Phylogeny of nucleolar Pumilio proteins
Pumilio proteins are ubiquitous in eukaryotic organisms, albeit in different numbers [1, 5]. Among the organisms whose whole genome sequences are available, higher plants have a higher number of Pumilio proteins than photosynthetic single-cell organisms and nonplant organisms; for example, 25 Pumilio proteins are found in Arabidopsis thaliana, 20 in Oryza sativa, 14 in Physcomitrella patens, 5 in Chlamydomonas reinhardtii, 11 in Caenorhabditis elegans, 7 in Saccharomyces cerevisiae, and 2 in humans . Based on a similarity search using Arabidopsis nucleolar Pumilio proteins (APUM23 and APUM24) as queries and the existence of a nucleolar localization signal(s) (NoLS) as a requirement , the green plants whose genomes have been sequenced (Phytozome v12.1; https://phytozome.jgi.doe.gov) were shown to have two putative nucleolar Pumilio proteins. Using PacBio Iso-Seq analysis, we also identified two putative nucleolar Pumilio proteins out of four Pumilio proteins in C. corallina. Consistent with our transcriptome analysis, four Pumilio proteins were predicted in the Chara genome data, including 2 nucleolar forms . When compared with Arabidopsis APUMs, comprising 25 Pumilio proteins, ChPUM2 and ChPUM3 displayed high homology with APUM23 and APUM24, respectively, while ChPUM1 and ChPUM4 belonged to other distinct clades (Additional file 1: Figure S1).
To gain insight into the evolutionary relationship of putative nucleolar Pumilio proteins, we constructed a phylogenetic tree with the homologous proteins of 14 species of green plants together with 5 outgroup species that contain a NoLS(s)  (Fig. 1a and b). All green plants analyzed in this study had two proteins belonging to the APUM23 and APUM24 clades. The ChPUM2 of C. corallina was closer to APUM23 than APUM24, whereas ChPUM3 was categorized in the APUM24 clade. Phylogenetic analyses using ChPUM2 and ChPUM3 indicated that C. corallina is closer to land plants than other green algae examined in this study, suggesting that the evolution of nucleolar Pumilio proteins is consistent with previously determined phylogenetic positioning [21-25].
We then compared the number and position of Puf domains in ChPUM2, ChPUM3, APUM23, and APUM24 using the SMART web program (http://smart.embl-heidelberg.de) . APUM23 and APUM24 have six and five Puf domains, respectively, and ChPUM2 and ChPUM3 have one and five Puf domains, respectively. As each Puf domain has been known to recognize a single RNA base , this observation raised the possibility that ChPUM2 may have a distinct RNA binding property from APUM23 and that ChPUM3 may bind similar, if not identical, RNA motifs as APUM24 (Fig. 1c).
Structure of ChPUM2 and ChPUM3
Classic structural analysis of Pumilio proteins shows a tandem repeat of 8 Puf domains in the C-terminal region [30, 31]. However, a recent analysis of human Puf-A and yeast Puf6 identified 11 Puf domains, including 3 additional domains, in these Pumilio proteins involved in pre-rRNA processing . A similar analysis previously performed for APUM23 showed 10 Puf domains instead of the six previously known domains [10, 12]. Consistent with a close phylogenetic relationship between APUM23 and ChPUM2 (Fig. 1a and Additional file 1: Figure S1), ChPUM2 also contained 10 Puf domains that showed an identical distribution as in APUM23 (Fig. 2a and Additional file 2: Figure S2a). Each domain of ChPUM2 showed an average 26% identity and 41% homology with the corresponding domain of APUM23. Notably, a high degree of homology was found in the 1st, 2nd, and 5th residues of the 2nd a-helix of each Puf domain (red boxes in Fig. 2a and Additional file 2: Figure S2a). These three residues have been known to play a pivotal role in the recognition of RNA bases .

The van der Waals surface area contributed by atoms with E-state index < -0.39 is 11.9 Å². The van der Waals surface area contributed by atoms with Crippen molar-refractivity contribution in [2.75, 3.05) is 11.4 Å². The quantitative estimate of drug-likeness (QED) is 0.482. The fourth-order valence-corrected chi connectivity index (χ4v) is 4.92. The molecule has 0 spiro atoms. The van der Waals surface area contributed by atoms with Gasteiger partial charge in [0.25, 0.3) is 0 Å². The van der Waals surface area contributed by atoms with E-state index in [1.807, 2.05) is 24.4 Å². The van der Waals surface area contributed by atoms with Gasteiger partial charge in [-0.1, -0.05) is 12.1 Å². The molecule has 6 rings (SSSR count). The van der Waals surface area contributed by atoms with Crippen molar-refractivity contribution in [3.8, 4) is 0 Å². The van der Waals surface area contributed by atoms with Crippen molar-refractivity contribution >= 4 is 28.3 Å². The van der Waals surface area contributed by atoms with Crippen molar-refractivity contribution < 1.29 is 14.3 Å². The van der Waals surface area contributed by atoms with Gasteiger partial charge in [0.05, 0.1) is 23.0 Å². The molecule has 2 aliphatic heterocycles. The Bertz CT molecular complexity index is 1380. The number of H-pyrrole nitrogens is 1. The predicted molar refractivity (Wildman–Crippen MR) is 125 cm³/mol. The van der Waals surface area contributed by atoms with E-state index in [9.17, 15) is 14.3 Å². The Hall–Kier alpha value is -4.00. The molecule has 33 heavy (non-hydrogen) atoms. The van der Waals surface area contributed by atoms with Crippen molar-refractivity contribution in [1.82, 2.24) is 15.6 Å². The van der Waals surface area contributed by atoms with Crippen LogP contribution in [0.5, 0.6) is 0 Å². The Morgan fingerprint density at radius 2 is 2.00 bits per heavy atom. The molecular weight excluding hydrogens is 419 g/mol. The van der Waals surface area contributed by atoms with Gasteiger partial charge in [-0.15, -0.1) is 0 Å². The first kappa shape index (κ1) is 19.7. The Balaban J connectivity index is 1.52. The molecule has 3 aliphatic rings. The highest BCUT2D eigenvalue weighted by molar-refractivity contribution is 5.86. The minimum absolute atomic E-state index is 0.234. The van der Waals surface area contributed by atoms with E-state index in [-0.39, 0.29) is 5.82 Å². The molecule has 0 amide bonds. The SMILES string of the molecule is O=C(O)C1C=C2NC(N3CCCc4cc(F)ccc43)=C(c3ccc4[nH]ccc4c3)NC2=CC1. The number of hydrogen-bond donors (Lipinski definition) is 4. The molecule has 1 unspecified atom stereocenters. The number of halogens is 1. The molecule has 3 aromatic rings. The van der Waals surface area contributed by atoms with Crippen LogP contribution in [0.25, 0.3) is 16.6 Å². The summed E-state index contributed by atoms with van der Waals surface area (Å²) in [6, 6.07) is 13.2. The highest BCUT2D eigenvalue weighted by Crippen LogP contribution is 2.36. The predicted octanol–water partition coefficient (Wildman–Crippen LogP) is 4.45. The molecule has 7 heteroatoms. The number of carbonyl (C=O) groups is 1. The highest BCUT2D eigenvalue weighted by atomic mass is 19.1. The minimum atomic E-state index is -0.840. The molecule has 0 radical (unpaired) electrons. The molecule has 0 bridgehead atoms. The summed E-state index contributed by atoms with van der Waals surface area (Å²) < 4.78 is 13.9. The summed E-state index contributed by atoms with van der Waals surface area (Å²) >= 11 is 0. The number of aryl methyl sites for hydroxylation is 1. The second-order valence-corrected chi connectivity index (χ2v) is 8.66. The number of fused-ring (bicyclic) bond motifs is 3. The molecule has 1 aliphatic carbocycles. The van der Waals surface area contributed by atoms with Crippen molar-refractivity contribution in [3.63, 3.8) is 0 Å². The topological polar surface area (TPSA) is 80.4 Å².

Using the same approach, ChPUM3 was shown to possess 11 Puf domains (N-R1 to N-R3 at the N-terminus and C-R1 to C-R8 at the C-terminus) (Fig. 2b and Additional file 2: Figure S2b), as reported in human Puf-A and APUM24 . Comparison of amino acids in 3 N-terminal Puf domains displayed an average identity of 47% and homology of 67% between APUM24 and ChPUM3, and that of 8 C-terminal domains showed 39% identity and 55% homology. Out of the 11 Puf domains, two domains (C-R5 and C-R7) had lower identities than the other domains (Fig. 2b).
Comparison of amino acid sequences among Puf domains suggested that ChPUM2 and ChPUM3 may be functional homologs of Arabidopsis APUM23 and APUM24, respectively (Fig. 2a and b), which is consistent with the observation obtained from phylogenetic analysis. However, since ChPUM2 and APUM23 contain different numbers of Puf domains, unlike ChPUM3 and APUM24, in the classic domain analysis (Fig. 1c), they may bind distinct RNA substrates. Therefore, to determine the structural relationship between nucleolar ChPUM and APUM proteins, we predicted the tertiary structure of these proteins using the SWISS-MODEL web server (https://swissmodel.expasy.org/) . A previous high-resolution structural study demonstrated that the C-shaped structure of APUM23 has a long chain between the 2nd and 3rd a-helix of the R3 domain that participates in the recognition of RNA bases . Homology modeling revealed a high similarity between ChPUM2 and the APUM23 reference protein, as well as the C-shaped structure similar to APUM23, in the 3-dimensional structure (Fig. 3a). Compared with APUM23, ChPUM2 has a long random coil in the R3 domain (red colored lines in the bottom panels of Fig. 3a), but it maintains uninterrupted 2nd and 3rd a-helical structures in this domain, similar to APUM23. Therefore, analyses of consensus amino acid sequences and homology modeling suggest that ChPUM2 may recognize similar, if not identical, RNA bases.
In contrast to the C-shaped configuration of ChPUM2 and APUM23, an L-shaped structure was predicted for ChPUM3 and APUM24, similar to the human Puf-A reference protein  (Fig. 3b). The most marked structural differences between ChPUM3 and APUM24 were found in the C-R5, and N-R2 and N-R3 domains. ChPUM3 had a longer random coil in the C-R5 domain than APUM24 (Fig. 2b and the dotted circles in Fig. 3b). Additionally, ChPUM3 contained negatively charged (E210) and uncharged (Q249) amino acids in the N-R2 and N-R3 domains (Fig. 2b), instead of the basic amino acids that are known to be involved in RNA binding and found at both sites of APUM24 and the human Puf-A reference . Thus, it appeared that ChPUM3 has different RNA binding specificity from APUM24, considering the chain length of C-R5 and the lack of basic amino acids in 2 N-terminal Puf domains.